So, this is not to argue that imperialist competition between the west and China will not be the cause of dangerous conflict; some thought before 1914 that Britain and Germany would never go to war because of the extensive trade links between them. The capitalist-utopian notion that trade brings peace has been disproven over and again, not least by the First World War itself. It is rather that any such conflict will not be a simple repetition of the imperialist dynamics of the twentieth century, and that China is surely quite unlikely to be the initiator of any real aggression, compared to the US and its allies. The United States in particular is the more likely to use its remaining power to attempt to maintain the existing hierarchy of production and profit distribution, favouring western-based TNCs.
The closing sections of Capitalist Globalisation move from the analysis of globalisation to the search for alternatives. One chapter was written soon after the 1999 WTO demonstration in Seattle, and focuses on campaigning to build movements within the US. The last two chapters look at regional alternatives to American-led international institutions in Latin America, the Bank of the South and ALBA (Alternativa Bolivariana para las Américas). Both explorations are useful and interesting, but have the weakness that neither approach fully challenges the structures that Hart-Landsberg has shown tend to protect TNCs from proper scrutiny. Workers’ resistance stays effectively within a national context, while international initiatives remain the preserve of established governments. The section on Latin America does showcase a real attempt to separate a group of countries from existing imperialist trade structures. Nonetheless, this effort remains within a capitalist context, and is directed by state actors rather than social movements.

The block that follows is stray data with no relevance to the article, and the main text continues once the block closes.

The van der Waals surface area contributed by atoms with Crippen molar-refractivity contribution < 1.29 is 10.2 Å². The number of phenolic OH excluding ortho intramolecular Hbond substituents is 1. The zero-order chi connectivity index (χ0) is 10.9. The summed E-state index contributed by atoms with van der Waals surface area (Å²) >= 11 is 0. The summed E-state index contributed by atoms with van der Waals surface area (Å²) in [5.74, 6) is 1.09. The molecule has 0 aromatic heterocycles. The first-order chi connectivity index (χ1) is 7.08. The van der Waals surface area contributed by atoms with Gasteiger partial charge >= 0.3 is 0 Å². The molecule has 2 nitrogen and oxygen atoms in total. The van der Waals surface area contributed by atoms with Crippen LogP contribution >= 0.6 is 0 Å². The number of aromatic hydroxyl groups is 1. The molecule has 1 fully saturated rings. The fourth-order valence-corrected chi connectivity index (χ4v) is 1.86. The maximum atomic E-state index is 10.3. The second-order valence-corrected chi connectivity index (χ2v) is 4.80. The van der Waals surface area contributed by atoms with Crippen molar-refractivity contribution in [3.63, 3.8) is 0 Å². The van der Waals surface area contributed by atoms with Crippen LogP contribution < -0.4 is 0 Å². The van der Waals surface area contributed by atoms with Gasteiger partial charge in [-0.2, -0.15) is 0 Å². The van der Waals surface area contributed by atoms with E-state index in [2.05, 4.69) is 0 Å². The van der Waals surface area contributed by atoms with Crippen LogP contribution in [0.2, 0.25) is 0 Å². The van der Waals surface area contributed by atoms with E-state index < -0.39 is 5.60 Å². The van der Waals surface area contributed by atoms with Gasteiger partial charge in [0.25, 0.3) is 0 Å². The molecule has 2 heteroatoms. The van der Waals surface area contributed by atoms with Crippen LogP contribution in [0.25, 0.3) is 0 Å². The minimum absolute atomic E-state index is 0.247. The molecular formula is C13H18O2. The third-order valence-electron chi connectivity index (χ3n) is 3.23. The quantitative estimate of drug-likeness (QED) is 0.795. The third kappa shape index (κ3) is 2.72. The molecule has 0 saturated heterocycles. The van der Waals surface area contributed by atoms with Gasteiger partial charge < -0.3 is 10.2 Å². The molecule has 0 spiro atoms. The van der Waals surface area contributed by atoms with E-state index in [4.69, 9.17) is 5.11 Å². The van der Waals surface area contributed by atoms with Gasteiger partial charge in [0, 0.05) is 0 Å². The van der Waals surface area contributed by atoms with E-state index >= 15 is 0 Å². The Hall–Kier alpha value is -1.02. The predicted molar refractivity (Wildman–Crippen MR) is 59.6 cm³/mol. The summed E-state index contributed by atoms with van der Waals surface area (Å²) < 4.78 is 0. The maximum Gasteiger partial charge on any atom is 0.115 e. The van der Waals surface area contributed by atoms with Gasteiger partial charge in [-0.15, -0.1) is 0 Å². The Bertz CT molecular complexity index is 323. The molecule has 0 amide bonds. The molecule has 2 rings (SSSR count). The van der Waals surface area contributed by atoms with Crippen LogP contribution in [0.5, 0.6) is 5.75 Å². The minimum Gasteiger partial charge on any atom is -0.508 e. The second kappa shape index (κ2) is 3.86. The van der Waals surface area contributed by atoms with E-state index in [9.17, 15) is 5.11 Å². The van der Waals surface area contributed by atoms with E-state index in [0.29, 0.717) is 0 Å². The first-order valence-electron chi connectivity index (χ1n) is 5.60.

Yet it would not be purely abstract to argue for the building of an international movement against the economics of ‘capitalist globalisation’. The last decade and a half has seen strong signs of the possibility of such a movement, from the Seattle demonstration of 1999, through the Social Forum movement to the strongly international reach of the anti-war movement ever since 2001. Movements against austerity and neoliberalism may need to organise in a national context, but can and must co-ordinate on regional and then international scales to construct a real power capable of challenging the miserable logic of capitalism.
Dominic Alexander is a member of Counterfire, for which he is the book review editor. He is a longstanding activist in north London. He is a historian whose work includes the book Saints and Animals in the Middle Ages (2008), a social history of medieval wonder tales, and articles on London’s first revolutionary, William Longbeard, and the revolt of 1196, in Viator 48:3 (2017), and Science and Society 84:3 (July 2020). He is also the author of the Counterfire book, The Limits of Keynesianism (2018).